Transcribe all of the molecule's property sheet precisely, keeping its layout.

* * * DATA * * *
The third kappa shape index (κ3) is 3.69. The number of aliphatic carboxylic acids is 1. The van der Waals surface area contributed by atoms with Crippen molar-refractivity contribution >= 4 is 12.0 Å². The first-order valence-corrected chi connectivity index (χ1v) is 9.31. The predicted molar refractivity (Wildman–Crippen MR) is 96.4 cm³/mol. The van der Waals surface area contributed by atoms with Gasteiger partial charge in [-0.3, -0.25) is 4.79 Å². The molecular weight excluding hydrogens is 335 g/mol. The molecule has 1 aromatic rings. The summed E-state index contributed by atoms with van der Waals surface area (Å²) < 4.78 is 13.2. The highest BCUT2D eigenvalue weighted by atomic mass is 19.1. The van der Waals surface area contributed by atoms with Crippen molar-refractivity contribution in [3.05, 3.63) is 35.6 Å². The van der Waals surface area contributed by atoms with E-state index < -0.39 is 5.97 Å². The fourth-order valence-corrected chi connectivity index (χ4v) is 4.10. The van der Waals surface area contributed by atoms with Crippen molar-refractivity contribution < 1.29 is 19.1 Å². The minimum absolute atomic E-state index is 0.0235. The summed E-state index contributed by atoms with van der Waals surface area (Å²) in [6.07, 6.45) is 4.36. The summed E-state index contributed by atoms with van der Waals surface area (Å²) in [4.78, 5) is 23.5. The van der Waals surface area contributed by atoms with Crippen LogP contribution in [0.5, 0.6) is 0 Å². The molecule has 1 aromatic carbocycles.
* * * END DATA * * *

The third kappa shape index (κ3) is 3.69. The number of aliphatic carboxylic acids is 1. The van der Waals surface area contributed by atoms with Crippen molar-refractivity contribution >= 4 is 12.0 Å². The first-order valence-corrected chi connectivity index (χ1v) is 9.31. The predicted molar refractivity (Wildman–Crippen MR) is 96.4 cm³/mol. The van der Waals surface area contributed by atoms with Gasteiger partial charge in [-0.3, -0.25) is 4.79 Å². The molecular weight excluding hydrogens is 335 g/mol. The molecule has 1 aromatic rings. The summed E-state index contributed by atoms with van der Waals surface area (Å²) < 4.78 is 13.2. The highest BCUT2D eigenvalue weighted by atomic mass is 19.1. The van der Waals surface area contributed by atoms with Crippen molar-refractivity contribution in [3.05, 3.63) is 35.6 Å². The van der Waals surface area contributed by atoms with E-state index < -0.39 is 5.97 Å². The fourth-order valence-corrected chi connectivity index (χ4v) is 4.10. The van der Waals surface area contributed by atoms with Crippen molar-refractivity contribution < 1.29 is 19.1 Å². The minimum absolute atomic E-state index is 0.0235. The summed E-state index contributed by atoms with van der Waals surface area (Å²) in [6.07, 6.45) is 4.36. The summed E-state index contributed by atoms with van der Waals surface area (Å²) in [4.78, 5) is 23.5. The van der Waals surface area contributed by atoms with Crippen LogP contribution in [0.5, 0.6) is 0 Å². The molecule has 1 aromatic carbocycles.